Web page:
RIGA - Despite the Baltics' upcoming accession to the European Union, major differences in the countries' trading patterns remain, wrote the Institute of Economies in Transition last week.
Estonia's current account deficit in the third quarter was 14 percent of GDP. Over the first nine months of the year it was 16 percent of forecast gross domestic product.
Foreign direct investment inflows to Estonia were clearly higher than a year ago and in net terms were sufficient to cover 55 percent of the current account deficit in January-September. The remainder was financed mainly through banks borrowing from abroad.
Preliminary figures indicate that Latvia's current account deficit in the third quarter was about 10 percent of GDP. For the January-September period it was 9 percent of GDP.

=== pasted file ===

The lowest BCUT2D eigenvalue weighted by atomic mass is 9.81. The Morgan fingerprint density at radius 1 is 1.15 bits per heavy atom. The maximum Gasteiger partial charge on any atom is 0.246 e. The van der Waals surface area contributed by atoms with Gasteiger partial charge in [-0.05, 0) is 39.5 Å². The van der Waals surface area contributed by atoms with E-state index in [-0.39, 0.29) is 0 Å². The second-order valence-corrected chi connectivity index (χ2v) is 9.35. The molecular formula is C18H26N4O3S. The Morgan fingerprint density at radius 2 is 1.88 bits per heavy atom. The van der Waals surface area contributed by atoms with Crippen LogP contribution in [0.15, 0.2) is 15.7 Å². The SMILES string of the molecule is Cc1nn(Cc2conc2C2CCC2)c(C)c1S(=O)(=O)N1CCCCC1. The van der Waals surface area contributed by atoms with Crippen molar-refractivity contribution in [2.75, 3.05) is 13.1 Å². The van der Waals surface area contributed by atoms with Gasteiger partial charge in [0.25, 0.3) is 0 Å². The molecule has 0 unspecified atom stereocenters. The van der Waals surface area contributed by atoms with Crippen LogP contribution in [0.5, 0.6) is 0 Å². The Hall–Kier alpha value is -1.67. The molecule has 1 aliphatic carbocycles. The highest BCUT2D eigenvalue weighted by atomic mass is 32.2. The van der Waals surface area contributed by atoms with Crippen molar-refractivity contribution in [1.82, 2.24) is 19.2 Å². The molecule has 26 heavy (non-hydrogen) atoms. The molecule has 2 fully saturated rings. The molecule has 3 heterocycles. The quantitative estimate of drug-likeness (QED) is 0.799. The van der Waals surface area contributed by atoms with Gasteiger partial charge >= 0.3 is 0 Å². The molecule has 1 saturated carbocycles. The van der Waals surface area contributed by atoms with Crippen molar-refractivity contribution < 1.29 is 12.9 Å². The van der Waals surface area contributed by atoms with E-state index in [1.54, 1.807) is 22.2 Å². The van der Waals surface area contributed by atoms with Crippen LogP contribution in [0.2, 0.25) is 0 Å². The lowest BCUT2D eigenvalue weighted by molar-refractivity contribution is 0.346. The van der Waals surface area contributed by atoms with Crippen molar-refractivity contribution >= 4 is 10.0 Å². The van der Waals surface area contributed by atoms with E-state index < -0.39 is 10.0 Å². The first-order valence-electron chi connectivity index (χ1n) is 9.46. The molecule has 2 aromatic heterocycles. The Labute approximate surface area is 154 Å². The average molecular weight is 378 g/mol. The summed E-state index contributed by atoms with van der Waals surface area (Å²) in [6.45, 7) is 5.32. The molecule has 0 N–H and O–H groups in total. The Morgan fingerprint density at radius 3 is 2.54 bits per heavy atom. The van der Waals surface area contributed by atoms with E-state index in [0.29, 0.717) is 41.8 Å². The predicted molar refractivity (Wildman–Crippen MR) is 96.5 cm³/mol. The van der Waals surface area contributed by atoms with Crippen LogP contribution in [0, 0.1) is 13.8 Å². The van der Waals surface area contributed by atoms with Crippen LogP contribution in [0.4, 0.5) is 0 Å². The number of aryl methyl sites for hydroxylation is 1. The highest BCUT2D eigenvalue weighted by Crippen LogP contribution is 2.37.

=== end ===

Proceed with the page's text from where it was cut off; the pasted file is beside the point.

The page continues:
Latvia's trade deficit has increased from last year as growth in imports has outpaced export growth. However, growth of the current account deficit was slowed by growth of services and increased current transfers to Latvia.
Inflows of foreign direct investment to Latvia have been down this year compared with last. They were sufficient to cover almost 40 percent of the current account deficit in January-September, with the remainder financed by banks borrowing from abroad.
Lithuania's current account deficit in the third quarter was 3 percent and in January-September 5 percent of GDP, according to preliminary figures. The trade deficit shrank over the first nine months compared with the same period a year earlier, when import growth remained slow. The service surplus has shrunk slightly.
Foreign direct investments in Lithuania have been down from a year earlier and were sufficient to cover less than 60 percent of the current account. The rest of the deficit was covered mainly through the issue of government debt.